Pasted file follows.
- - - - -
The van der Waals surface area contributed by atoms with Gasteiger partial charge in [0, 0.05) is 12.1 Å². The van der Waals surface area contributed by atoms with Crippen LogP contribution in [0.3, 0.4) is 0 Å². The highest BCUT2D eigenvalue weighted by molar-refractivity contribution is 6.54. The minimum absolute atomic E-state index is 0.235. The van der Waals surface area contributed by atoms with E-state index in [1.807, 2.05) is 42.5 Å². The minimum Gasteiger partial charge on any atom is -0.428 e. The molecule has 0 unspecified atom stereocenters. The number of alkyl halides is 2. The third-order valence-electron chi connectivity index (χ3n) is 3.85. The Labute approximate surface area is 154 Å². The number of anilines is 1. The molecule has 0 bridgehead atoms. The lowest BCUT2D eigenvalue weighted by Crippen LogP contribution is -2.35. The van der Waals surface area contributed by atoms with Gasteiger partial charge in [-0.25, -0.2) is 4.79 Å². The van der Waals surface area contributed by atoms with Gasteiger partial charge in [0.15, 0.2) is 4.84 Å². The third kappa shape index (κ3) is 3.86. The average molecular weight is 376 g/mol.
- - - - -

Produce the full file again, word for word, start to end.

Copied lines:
The van der Waals surface area contributed by atoms with Gasteiger partial charge in [0, 0.05) is 12.1 Å². The van der Waals surface area contributed by atoms with Crippen LogP contribution in [0.3, 0.4) is 0 Å². The highest BCUT2D eigenvalue weighted by molar-refractivity contribution is 6.54. The minimum absolute atomic E-state index is 0.235. The van der Waals surface area contributed by atoms with E-state index in [1.807, 2.05) is 42.5 Å². The minimum Gasteiger partial charge on any atom is -0.428 e. The molecule has 0 unspecified atom stereocenters. The number of alkyl halides is 2. The third-order valence-electron chi connectivity index (χ3n) is 3.85. The Labute approximate surface area is 154 Å². The number of anilines is 1. The molecule has 0 bridgehead atoms. The lowest BCUT2D eigenvalue weighted by Crippen LogP contribution is -2.35. The van der Waals surface area contributed by atoms with Gasteiger partial charge in [-0.25, -0.2) is 4.79 Å². The van der Waals surface area contributed by atoms with Gasteiger partial charge in [0.15, 0.2) is 4.84 Å². The third kappa shape index (κ3) is 3.86. The average molecular weight is 376 g/mol.